[php snippet=1]


Contact the Registrar at:
860-701-5019 or registrar@mitchell.edu

January 2-15, 2020

Registration is now closed for January 2020 MiniMester. January MiniMester courses are open to current Mitchell students and the public; each course runs Monday – Saturday that the January MiniMester is in session at the times listed below (unless noted).

January MiniMester runs Mondays through Saturdays, January 2-15 = 12 class days (unless noted)

10 minute breaks are built in to each class day.
Last day to enroll in this term is January 3, 2020 at noon.
Last day to withdraw from this term with a “W” grade is Thursday, January 9, 2020.

 Internship Term Dates: December 19-January 15. Last day to enroll in an internship this term is December 23 at noon. Last day to to withdraw from an internship this term with a “W” grade is Thursday, January 2, 2020.

 Course times, days & instructors are subject to change depending upon college needs.  

 A course may be cancelled if insufficiently enrolled. 



3 credit class – $1,200*
4 credit class – $1,600*
6 credit class – $2,400*
12 credit class – $4,800*

*Note: You must pay for your MiniMester course in full at the time of registration in order to be officially enrolled. Students may pay by credit card at https://mitchell.diamondmindinc.com/

Additional Costs

Room and Board for residents during January MiniMester: $740

BLC: Students needing BLC assistance in the January Term will have an additional cost of: $520


Course Title Instructor Time Notes Description
BI141 Citizen Scientist Treadway Mon-Sat 8:30am-1:30pm 4 credits; meets Lab Science requirement Curious about the world around you? Like to ask questions and get answers? You can be a citizen scientist! This course is loaded with hands on experiences - find out if hand sanitizers work, what’s in your food, how drugstore items claim to keep you “healthy”, and the many other ways science takes place around you every day. The relationship between biology, chemistry, physics, human physiology and everyday life are explored.
CO218 Film Genre: Comedy Medeiros Mon-Sat 1:00pm-4:30pm 3 credits The comedy is one of the most popular and misunderstood film genres. From Charlie Chaplin and Buster Keaton to Johnny Knoxville and Steve-O, comedians (and comedy films) have challenged social mores (norms), attacked authority, and criticized politics, all while making us laugh. In this course, we will study a variety of classic and contemporary comedy films with the goal of understanding how the complex genre of film comedy provokes a response in the viewer. We will also profile some of the comic geniuses throughout film history and view their important works.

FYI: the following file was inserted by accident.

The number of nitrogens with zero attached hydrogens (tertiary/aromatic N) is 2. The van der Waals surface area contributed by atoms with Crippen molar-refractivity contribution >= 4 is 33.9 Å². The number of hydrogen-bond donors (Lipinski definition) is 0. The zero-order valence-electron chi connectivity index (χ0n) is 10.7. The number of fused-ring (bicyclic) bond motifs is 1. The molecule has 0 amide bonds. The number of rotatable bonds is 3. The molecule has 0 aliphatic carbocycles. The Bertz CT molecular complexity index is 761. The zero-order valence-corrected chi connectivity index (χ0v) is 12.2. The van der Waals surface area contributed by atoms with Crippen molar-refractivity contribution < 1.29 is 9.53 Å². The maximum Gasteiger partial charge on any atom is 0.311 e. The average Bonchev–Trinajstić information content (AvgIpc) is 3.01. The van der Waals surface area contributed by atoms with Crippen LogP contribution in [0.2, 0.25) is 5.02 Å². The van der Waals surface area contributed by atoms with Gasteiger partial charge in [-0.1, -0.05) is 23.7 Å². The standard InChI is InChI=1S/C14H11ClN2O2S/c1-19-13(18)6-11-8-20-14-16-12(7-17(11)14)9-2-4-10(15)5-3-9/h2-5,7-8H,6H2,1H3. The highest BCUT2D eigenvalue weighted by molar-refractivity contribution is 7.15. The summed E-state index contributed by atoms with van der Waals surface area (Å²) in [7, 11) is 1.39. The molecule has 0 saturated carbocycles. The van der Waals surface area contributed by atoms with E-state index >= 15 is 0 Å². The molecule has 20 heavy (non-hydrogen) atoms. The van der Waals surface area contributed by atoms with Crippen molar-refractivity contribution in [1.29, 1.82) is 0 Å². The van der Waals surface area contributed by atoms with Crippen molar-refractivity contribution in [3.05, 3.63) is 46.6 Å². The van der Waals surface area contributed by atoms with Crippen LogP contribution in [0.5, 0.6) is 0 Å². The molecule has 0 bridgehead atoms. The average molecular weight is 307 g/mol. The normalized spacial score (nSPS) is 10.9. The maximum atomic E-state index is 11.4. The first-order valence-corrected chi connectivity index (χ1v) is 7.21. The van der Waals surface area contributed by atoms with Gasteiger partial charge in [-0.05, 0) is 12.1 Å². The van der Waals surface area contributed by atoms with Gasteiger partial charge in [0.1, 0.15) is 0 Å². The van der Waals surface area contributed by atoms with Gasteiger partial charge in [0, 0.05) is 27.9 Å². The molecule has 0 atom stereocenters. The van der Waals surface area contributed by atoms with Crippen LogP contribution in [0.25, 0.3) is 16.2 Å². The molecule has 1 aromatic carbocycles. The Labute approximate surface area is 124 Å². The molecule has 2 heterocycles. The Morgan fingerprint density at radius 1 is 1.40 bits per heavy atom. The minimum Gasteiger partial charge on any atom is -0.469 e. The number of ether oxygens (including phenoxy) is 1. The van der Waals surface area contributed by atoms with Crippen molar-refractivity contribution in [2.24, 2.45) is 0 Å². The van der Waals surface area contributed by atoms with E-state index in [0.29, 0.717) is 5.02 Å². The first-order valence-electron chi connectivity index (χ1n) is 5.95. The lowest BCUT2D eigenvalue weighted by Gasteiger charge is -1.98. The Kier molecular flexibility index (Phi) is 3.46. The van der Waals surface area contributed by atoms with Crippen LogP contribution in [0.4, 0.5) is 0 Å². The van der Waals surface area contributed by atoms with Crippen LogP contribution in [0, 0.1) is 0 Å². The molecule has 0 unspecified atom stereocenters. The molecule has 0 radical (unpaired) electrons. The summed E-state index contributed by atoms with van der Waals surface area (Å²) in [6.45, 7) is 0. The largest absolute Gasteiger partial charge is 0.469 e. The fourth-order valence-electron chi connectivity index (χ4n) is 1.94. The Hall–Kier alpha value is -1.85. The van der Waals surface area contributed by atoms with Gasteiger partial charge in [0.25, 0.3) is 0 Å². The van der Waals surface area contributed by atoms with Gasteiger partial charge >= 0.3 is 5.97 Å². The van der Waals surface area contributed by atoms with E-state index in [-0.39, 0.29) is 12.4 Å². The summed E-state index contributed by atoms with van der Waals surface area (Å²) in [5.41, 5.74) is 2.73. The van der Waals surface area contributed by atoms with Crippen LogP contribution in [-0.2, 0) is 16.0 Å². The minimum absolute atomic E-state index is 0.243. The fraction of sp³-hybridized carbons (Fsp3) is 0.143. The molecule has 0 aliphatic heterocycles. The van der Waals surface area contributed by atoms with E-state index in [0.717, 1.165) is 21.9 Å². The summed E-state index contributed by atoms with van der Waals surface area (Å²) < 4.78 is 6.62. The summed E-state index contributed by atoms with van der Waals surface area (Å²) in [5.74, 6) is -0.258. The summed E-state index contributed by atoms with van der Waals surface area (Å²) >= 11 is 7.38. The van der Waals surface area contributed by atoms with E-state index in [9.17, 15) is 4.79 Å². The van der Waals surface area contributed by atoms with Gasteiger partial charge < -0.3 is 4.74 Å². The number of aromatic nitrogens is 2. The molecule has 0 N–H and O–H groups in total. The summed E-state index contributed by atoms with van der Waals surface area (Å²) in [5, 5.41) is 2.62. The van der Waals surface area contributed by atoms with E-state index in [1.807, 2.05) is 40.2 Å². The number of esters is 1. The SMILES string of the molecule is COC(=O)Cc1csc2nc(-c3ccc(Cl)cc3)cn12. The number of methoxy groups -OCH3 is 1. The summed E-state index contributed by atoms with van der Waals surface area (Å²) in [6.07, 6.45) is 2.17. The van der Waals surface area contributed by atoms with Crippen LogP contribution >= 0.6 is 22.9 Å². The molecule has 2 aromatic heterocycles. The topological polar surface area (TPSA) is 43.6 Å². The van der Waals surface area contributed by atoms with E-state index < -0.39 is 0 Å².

EL223 Young Adult Literature McDonald Mon-Sat 9:00am-12:30pm 3 credits; meets EL requirement Prerequisite: CW102 Novels geared towards readers in middle school and high school have gained extraordinary popularity with this age group in recent years. This course explores themes abundant in young adult literature, such as self-discovery, survival, loss, relationships, and non-conformity. Two novels will be read in entirety – Patrick Ness’s A Monster Calls, as well as a young adult novel of the student’s choice (with instructor approval). Students will keep a reading journal and they will also write a short story for young adults.
HD305 Ethics, Character & Moral Development Brailey Mon-Sat 8:30am-Noon 3 credits; meets Ethics requirement Prerequisite: HD108, PY105 and junior status. This course offers the student an opportunity to study the extent to which thinking and action can be applied to ethical and moral situations. T e course will provide an in-depth examination of ethics and morality, including historical, philosophical, religious, legal, sociological, multicultural, psychological and human developmental perspectives. A particular emphasis is placed on the identification and application of moral thinking skills designed to better understand and perhaps resolve ethical issues at the personal, interpersonal and professional levels.
MK405 Sales & Strategic Partnerships Wall Mon-Sat 1:00pm-4:30pm 3 credits: BU elective Prerequisite: BU124 Examines the elements of an effective sales force as a key component to the organization’s total marketing effort. Topics will include: understanding the sales process, the relationship between sales and marketing, sales force structure, customer relationship management (CRM), use of technology to improve sales force effectiveness, and issues in recruiting, selecting, training, motivating, compensating and retaining salespeople.